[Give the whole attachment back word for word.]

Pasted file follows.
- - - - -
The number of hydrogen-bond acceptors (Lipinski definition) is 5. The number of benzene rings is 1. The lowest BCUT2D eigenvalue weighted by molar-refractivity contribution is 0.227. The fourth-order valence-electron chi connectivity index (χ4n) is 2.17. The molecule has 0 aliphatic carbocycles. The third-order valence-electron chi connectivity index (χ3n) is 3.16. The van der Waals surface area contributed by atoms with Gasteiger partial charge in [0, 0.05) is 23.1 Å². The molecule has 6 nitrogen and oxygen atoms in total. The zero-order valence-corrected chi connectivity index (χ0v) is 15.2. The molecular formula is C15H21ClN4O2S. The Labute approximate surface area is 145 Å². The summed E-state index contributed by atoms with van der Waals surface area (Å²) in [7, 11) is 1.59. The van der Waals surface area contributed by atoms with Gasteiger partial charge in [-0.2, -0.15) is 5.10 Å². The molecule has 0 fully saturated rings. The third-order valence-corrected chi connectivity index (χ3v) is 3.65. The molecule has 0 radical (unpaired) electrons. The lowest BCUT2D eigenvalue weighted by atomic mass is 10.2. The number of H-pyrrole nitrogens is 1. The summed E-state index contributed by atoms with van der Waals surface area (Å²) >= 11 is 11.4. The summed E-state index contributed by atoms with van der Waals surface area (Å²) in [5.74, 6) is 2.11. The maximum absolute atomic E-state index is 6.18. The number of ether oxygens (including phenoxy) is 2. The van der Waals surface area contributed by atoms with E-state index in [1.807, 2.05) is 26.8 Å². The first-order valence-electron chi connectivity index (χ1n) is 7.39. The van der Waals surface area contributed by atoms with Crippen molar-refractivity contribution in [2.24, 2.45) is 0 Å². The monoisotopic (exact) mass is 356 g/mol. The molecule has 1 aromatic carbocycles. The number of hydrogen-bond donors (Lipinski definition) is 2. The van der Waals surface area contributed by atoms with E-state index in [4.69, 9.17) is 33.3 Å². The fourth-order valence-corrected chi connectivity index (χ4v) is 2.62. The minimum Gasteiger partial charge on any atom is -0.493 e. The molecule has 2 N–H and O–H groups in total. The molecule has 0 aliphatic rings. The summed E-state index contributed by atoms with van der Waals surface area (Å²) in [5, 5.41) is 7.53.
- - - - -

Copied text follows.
The number of hydrogen-bond acceptors (Lipinski definition) is 5. The number of benzene rings is 1. The lowest BCUT2D eigenvalue weighted by molar-refractivity contribution is 0.227. The fourth-order valence-electron chi connectivity index (χ4n) is 2.17. The molecule has 0 aliphatic carbocycles. The third-order valence-electron chi connectivity index (χ3n) is 3.16. The van der Waals surface area contributed by atoms with Gasteiger partial charge in [0, 0.05) is 23.1 Å². The molecule has 6 nitrogen and oxygen atoms in total. The zero-order valence-corrected chi connectivity index (χ0v) is 15.2. The molecular formula is C15H21ClN4O2S. The Labute approximate surface area is 145 Å². The summed E-state index contributed by atoms with van der Waals surface area (Å²) in [7, 11) is 1.59. The van der Waals surface area contributed by atoms with Gasteiger partial charge in [-0.2, -0.15) is 5.10 Å². The molecule has 0 fully saturated rings. The third-order valence-corrected chi connectivity index (χ3v) is 3.65. The molecule has 0 radical (unpaired) electrons. The lowest BCUT2D eigenvalue weighted by atomic mass is 10.2. The number of H-pyrrole nitrogens is 1. The summed E-state index contributed by atoms with van der Waals surface area (Å²) >= 11 is 11.4. The summed E-state index contributed by atoms with van der Waals surface area (Å²) in [5.74, 6) is 2.11. The maximum absolute atomic E-state index is 6.18. The number of ether oxygens (including phenoxy) is 2. The van der Waals surface area contributed by atoms with E-state index in [1.807, 2.05) is 26.8 Å². The first-order valence-electron chi connectivity index (χ1n) is 7.39. The van der Waals surface area contributed by atoms with Crippen molar-refractivity contribution in [2.24, 2.45) is 0 Å². The monoisotopic (exact) mass is 356 g/mol. The molecule has 1 aromatic carbocycles. The number of hydrogen-bond donors (Lipinski definition) is 2. The van der Waals surface area contributed by atoms with E-state index in [4.69, 9.17) is 33.3 Å². The fourth-order valence-corrected chi connectivity index (χ4v) is 2.62. The minimum Gasteiger partial charge on any atom is -0.493 e. The molecule has 2 N–H and O–H groups in total. The molecule has 0 aliphatic rings. The summed E-state index contributed by atoms with van der Waals surface area (Å²) in [5, 5.41) is 7.53.